The Internet of Things (IoT) is a concept that continues to rapidly transform the way we live, work and learn – from revolutionising simple day-to-day errands to enabling the re-creation of cities.
IHS forecasts that more than 30.7 billion devices will be connected to the Internet of Things by 2020 and 75.4 billion by 2025.
In fact, emerging technologies could constitute one-third of global GDP by 2025.
With these astonishing figures in mind, and in response to this tremendous growth, RMIT and LEAP recently brought together Australia’s brightest minds to tackle some tough business challenges, leveraging the latest technologies in IoT and Augmented Reality (AR).
Showcasing the important and growing role that IoT and AR continues to play in Australia, the hackathon formed part of the Digital Innovation Festival (DIF), and was officially launched by the Minister for Innovation and the Digital Economy, the Hon. Phillip Dalidakis.
Dalidakis congratulated the RMIT teams on their dedication and highlighted the tremendous opportunity that they had to “experience real-world problem solving” with industry using new technology and tools.
“Even if you don’t succeed with the task that is before you, failure is part of the journey. It’s not a destination,” he said.
Business Development Manager for the School of Engineering Mark Raphael said AR was poised to enter the mainstream, with spending predicted to hit US$60 billion globally by 2020.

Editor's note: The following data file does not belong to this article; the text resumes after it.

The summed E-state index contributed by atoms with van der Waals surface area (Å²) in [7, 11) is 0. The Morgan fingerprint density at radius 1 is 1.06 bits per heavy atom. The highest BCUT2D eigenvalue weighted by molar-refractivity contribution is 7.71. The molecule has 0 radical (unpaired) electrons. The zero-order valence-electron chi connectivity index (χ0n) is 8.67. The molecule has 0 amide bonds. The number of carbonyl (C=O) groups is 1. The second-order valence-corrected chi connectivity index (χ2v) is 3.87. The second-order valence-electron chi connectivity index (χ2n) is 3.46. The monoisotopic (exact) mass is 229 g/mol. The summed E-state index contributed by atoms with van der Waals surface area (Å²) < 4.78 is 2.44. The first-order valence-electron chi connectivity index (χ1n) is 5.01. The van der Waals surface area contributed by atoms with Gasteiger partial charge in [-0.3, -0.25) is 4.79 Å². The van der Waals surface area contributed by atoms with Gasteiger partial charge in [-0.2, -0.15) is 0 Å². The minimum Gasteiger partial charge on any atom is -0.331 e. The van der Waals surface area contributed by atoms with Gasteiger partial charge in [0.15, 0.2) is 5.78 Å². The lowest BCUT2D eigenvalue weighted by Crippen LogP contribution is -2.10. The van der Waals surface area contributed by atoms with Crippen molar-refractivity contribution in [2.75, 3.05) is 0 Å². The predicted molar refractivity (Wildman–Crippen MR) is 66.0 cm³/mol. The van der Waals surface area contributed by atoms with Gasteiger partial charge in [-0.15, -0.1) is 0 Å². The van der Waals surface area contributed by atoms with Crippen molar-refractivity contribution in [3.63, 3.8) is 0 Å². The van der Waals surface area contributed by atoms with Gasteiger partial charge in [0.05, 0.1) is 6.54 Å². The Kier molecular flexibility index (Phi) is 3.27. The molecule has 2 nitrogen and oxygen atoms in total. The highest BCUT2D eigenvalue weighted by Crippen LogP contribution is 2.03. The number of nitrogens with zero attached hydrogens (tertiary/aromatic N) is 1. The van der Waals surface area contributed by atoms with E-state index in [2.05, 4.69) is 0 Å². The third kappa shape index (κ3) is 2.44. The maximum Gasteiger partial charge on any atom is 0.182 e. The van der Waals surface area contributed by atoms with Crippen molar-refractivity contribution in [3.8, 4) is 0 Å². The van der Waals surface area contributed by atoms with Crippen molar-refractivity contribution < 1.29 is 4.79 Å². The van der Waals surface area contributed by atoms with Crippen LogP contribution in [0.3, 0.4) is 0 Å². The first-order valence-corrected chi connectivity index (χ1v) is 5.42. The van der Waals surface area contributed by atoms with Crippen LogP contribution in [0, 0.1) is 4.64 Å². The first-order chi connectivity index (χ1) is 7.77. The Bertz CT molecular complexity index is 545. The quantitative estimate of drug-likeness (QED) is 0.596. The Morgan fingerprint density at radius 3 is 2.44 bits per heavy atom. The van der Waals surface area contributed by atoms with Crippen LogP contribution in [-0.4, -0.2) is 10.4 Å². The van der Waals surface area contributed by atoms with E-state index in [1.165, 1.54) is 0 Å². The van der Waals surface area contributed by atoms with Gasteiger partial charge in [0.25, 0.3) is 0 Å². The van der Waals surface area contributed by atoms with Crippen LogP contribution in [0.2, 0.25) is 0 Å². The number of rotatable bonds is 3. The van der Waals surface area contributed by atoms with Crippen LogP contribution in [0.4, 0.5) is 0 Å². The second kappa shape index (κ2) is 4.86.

Raphael said RMIT was training the IoT and AR experts of the future for the fastest-growing IT and Engineering sectors, and noted that these technologies were set to impact organisations across every industry.
He said by superimposing digital data and images on the physical world, AR was able to close a gap and release “untapped and uniquely human capabilities”.
“By putting information directly into the context in which we’ll apply it, AR expedites our ability to absorb and act on it,” Raphael said.
“It is going to transform how we learn, make decisions, and interact with the physical world…it will change how we serve customers, train employees, design and create products, manage value chains, and, ultimately, how enterprises compete.”
With connections and data, the IoT is now so advanced that it can even solve traffic congestion issues and reduce noise, crime, and pollution.
Consumers are still coming to grips with the value of IoT data, and while industry may be aware of the potential benefits, skills gaps have continued to stifle uptake.
According to the 2017 Mercer Talent Trends study, roughly 8 per cent of organisations globally believed they were digital organisations, with 77 per cent stating they were on a ‘digital journey’.
“We continue to partner with industry to lead in the rapidly evolving technology space – in line with our ongoing commitment to prepare our students for the future world of work,” Raphael said.
Breaking down long-held assumptions that IoT and AR were confusing, expensive and complicated, student hackathon teams were invited to use the PTC ThingWorx IoT and Vuforia Studio AR platforms to take on real-world problems presented by nine industry partners including Lendlease, City West Water, Wilson Transformers and SEA Electric.